He needed players who could do things to make his kind of baseball work . . . And he didn’t like to have to rely on the same eight fielders throughout a game. He understood odds. He disliked playing his infield in to cut off a run, fearing that the defensive gain (a shorter throw to home) was more than offset by the defensive loss (more batted balls that could flit between infielders for base hits). “Playing your infield in,” he said, “turns a .200 hitter into a .300 hitter.” He wanted the best odds he could get, every inning . . .

[He] used his bench. (“We’re paying twenty-five men,” he’d say, “we might as well let them earn their money”.) He didn’t have substitutes around just for emergencies. The process seems so logical that those familiar with the way [he] operated feel a vague sense of shock nowadays when they see a major league team come into the ninth inning behind a run and send up to bat the same weak-hitting shortstop and the same weak-hitting second baseman who have played the entire game. Where are the pinch hitters? Where are the replacement fielders? As a matter of fact, [he] probably would have hit for them long before the ninth inning. If he was up against a competent pitcher and suddenly saw an opening, he didn’t wait for a late inning to pinch hit. If, say, the leadoff hitter in the fifth inning got to second base on a throwing error by the shortstop, and the weak-hitting end of his batting order was coming up, [he] would go at once to his pinch hitters, one after another sometimes, probing, pushing, improving the odds of getting that run in from second. Even if he didn’t succeed, the pressure he put on the pitcher could turn an easy inning into a tough one and possibly make it easier to get to him the following inning.

2019-06-09 CaseyStengel
Casey Stengel, who didn’t need a crystal (base)ball to tell him, “Baseball is percentage plus execution.”

That’s from Robert W. Creamer in Stengel: His Life and Times, published in 1984, almost a decade after Stengel’s death. And people wondered why they couldn’t beat Stengel’s Yankees even if they’d snuck into their hotel rooms and broken their legs.

Maybe the nearest thing Stengel’s had to a disciple in the post-Stengel era was Tony La Russa. And maybe, if allowed to manage in today’s game, Stengel would have been either renowned (or denounced) as a human computer or taking to the computer the way La Russa did around the time Creamer’s biography appeared.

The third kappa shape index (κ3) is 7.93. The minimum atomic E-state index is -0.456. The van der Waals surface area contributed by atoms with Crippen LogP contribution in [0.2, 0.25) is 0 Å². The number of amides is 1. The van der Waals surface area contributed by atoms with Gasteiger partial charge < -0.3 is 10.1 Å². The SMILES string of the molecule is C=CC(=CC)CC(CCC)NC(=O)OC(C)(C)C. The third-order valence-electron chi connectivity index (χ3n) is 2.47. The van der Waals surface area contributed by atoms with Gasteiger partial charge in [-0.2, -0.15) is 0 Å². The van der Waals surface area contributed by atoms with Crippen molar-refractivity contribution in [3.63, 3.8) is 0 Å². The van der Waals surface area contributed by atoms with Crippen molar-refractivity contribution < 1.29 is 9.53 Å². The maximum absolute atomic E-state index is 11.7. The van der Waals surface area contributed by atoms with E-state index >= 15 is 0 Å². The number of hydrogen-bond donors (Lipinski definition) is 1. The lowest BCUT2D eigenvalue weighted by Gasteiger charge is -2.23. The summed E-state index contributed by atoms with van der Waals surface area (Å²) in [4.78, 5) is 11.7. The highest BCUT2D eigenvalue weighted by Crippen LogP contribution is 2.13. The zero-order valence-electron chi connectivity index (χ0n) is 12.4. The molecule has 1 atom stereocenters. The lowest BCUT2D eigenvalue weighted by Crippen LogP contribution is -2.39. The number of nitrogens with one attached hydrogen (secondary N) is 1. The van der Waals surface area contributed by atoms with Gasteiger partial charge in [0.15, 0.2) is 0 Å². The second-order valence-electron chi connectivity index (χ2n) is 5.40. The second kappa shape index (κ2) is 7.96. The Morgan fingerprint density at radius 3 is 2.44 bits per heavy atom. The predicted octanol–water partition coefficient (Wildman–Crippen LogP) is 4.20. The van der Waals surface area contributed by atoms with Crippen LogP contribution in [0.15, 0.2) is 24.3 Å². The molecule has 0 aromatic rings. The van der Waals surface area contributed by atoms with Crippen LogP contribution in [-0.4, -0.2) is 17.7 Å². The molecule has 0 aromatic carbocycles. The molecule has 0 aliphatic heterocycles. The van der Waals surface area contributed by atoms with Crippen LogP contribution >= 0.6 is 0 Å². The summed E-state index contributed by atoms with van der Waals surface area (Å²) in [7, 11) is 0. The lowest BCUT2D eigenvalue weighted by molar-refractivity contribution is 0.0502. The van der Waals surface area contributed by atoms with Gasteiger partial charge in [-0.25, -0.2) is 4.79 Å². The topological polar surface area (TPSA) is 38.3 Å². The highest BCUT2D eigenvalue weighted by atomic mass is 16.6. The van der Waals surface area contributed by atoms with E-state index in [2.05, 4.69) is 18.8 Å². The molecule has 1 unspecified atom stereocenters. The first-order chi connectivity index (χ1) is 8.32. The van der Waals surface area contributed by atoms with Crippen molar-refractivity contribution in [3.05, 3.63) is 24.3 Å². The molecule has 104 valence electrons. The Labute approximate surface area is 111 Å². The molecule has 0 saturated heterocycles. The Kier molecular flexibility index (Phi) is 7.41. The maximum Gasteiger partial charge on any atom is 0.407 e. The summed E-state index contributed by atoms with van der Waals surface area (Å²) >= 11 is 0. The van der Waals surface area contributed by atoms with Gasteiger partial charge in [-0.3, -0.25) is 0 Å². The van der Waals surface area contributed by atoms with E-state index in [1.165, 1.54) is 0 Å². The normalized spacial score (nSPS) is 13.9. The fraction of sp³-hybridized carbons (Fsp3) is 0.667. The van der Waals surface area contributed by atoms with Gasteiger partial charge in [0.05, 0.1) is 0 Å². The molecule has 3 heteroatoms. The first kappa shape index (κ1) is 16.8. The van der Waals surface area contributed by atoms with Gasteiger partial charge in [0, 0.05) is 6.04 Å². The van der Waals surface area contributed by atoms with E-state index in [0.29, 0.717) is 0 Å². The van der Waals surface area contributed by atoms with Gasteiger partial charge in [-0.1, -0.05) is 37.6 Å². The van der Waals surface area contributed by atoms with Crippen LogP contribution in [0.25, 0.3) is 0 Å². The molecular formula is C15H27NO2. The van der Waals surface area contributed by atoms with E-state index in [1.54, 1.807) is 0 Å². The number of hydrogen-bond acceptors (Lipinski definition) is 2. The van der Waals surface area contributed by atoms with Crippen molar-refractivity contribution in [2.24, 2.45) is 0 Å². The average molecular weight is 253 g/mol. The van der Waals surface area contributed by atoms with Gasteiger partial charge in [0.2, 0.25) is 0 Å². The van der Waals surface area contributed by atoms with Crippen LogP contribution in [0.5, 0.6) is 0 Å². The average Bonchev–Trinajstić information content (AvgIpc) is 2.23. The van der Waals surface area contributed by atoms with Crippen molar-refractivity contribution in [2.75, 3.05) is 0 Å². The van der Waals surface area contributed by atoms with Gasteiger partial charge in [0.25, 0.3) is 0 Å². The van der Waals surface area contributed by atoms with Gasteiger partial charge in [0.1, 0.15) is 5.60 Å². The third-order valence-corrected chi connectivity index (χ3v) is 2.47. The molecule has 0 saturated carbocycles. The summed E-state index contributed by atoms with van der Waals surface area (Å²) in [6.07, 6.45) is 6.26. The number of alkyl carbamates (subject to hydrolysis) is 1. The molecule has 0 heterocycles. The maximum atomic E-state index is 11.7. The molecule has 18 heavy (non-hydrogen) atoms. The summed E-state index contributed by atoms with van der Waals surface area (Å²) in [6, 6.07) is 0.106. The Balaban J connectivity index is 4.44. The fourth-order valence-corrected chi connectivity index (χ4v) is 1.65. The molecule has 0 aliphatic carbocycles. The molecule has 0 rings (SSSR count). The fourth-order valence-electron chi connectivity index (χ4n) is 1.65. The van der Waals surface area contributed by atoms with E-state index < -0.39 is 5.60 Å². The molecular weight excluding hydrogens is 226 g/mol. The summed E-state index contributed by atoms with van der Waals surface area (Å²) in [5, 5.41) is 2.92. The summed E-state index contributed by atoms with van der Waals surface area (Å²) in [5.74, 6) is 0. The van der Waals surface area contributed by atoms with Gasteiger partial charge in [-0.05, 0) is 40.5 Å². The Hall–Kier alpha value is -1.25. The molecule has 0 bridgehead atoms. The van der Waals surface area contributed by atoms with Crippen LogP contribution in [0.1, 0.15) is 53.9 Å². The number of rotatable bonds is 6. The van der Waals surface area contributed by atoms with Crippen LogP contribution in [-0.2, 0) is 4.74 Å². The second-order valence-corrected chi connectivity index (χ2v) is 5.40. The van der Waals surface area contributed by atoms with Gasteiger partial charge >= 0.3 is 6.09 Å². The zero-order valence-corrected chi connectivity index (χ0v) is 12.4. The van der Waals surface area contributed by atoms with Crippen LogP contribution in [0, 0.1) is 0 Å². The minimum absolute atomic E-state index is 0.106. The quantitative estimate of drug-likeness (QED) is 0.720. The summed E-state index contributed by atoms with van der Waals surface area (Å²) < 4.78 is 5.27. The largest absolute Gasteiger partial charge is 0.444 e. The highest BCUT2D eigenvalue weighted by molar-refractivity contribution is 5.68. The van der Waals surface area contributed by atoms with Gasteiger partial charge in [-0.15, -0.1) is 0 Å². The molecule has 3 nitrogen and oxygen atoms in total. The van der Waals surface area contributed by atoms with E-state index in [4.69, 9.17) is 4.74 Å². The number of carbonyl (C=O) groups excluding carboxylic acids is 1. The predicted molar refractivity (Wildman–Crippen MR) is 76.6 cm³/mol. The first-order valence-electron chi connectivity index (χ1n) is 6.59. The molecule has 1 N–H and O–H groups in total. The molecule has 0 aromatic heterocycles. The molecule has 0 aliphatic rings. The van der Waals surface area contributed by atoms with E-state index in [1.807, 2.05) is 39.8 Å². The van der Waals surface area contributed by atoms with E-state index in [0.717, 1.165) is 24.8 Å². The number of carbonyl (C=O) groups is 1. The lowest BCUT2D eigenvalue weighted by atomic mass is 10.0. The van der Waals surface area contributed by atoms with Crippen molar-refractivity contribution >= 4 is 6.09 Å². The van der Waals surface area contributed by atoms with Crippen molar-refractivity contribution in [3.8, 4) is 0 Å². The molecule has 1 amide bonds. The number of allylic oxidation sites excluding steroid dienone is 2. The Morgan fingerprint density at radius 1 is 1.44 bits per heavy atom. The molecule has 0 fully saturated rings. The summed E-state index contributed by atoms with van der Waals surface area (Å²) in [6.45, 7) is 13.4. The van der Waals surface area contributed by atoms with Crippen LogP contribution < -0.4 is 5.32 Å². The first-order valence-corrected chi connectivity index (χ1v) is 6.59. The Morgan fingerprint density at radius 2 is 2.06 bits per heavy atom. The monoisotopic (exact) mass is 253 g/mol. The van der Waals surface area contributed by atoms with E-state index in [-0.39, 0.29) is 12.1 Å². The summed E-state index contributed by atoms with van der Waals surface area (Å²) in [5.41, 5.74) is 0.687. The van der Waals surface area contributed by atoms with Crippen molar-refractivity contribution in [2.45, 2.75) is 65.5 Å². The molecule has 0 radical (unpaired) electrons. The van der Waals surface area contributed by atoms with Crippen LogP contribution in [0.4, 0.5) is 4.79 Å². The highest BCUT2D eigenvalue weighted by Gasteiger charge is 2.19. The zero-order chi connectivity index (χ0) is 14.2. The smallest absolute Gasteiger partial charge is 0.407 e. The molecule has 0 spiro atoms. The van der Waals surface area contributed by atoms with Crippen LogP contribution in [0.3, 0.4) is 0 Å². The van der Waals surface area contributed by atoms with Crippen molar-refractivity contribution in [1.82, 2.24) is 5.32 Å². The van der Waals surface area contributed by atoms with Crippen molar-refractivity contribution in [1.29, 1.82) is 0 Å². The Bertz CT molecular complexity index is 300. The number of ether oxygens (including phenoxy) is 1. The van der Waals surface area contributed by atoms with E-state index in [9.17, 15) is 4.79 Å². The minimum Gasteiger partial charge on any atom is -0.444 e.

Now, allow me to share one more passage:

I have always been a fellow who liked to see efficiency rewarded. If a pitcher pitched a swell game, I wanted him to win it. So it kind of sickens me to watch a typical pastime of today in which a good pitcher, after an hour and fifty minutes of deserved mastery of his opponents, can suddenly be made to look like a bum by four or five great sluggers who couldn’t have held a job as bat boy on the Niles High School scrubs . . .

. . . I mean it kind of upsets me to see good pitchers shot to pieces by boys who, in my time, would have been ushers. It gnaws at my vitals to see a club with three regular outfielders who are smacked on top of the head by every fly ball that miraculously stays inside the park—who ought to pay their way in, but who draw large salaries and are known as stars because of the lofty heights to which they can hoist a leather-covered sphere stuffed with dynamite.

2019-06-09 RingLardner.jpg
Ring Lardner.

Ladies and gentlemen (or sirs and ladies, as he might have written in his time), that was Ring Lardner, writing in The New Yorker in 1930. When the live ball era was a decade old. Admitting the live ball and not the Black Sox scandal soured him on the game he loved and graced with his prose.

“In other words,” wrote Allen Barra in That’s Not the Way It Was, “in an irony as sharp as any in Lardner’s stories, Babe Ruth, the man credited with saving baseball after the Black Sox scandal, is the man who helped ruin it for Ring Lardner.” Also in Lardner’s words, later in “Br’er Rabbit Ball,” as a matter of fact:

Well, the other day a great ballplayer whom I won’t name (he holds the home run record and gets eighty thousand dollars a year) told a friend of mine in confidence (so you must keep this under your hat) that there are at least fifteen outfielders now playing positions in his own league who would not have been allowed bench-room the year he broke in. Myself, I just can’t stomach it . . . 

“Even before 1919,” Barra wrote, “Lardner had already been worn down with the daily grind of beat writing with its train travel and deadline pressures. In any event, he did continue to write about baseball well after 1919, though always on special assignment.” Including “Br’er Rabbit Ball,” which was republished two years ago in The Lost Journalism of Ring Lardner.

All the foregoing leaves us with what, then? Well, it leaves us to remember certain baseball arguments have always been with us; and, certain baseball fans will always lament the actual or alleged loss of the game they used to know. (Why they’re not lamenting the maple bats that hit balls juiced or otherwise harder as loudly as they lament today’s reputed ball escapes me for now.)

And, it leaves us to remember that Chicken Little will never be baseball’s invisible barometer or unseen/unheard self-appointed town crier. It’s deja vu all over again.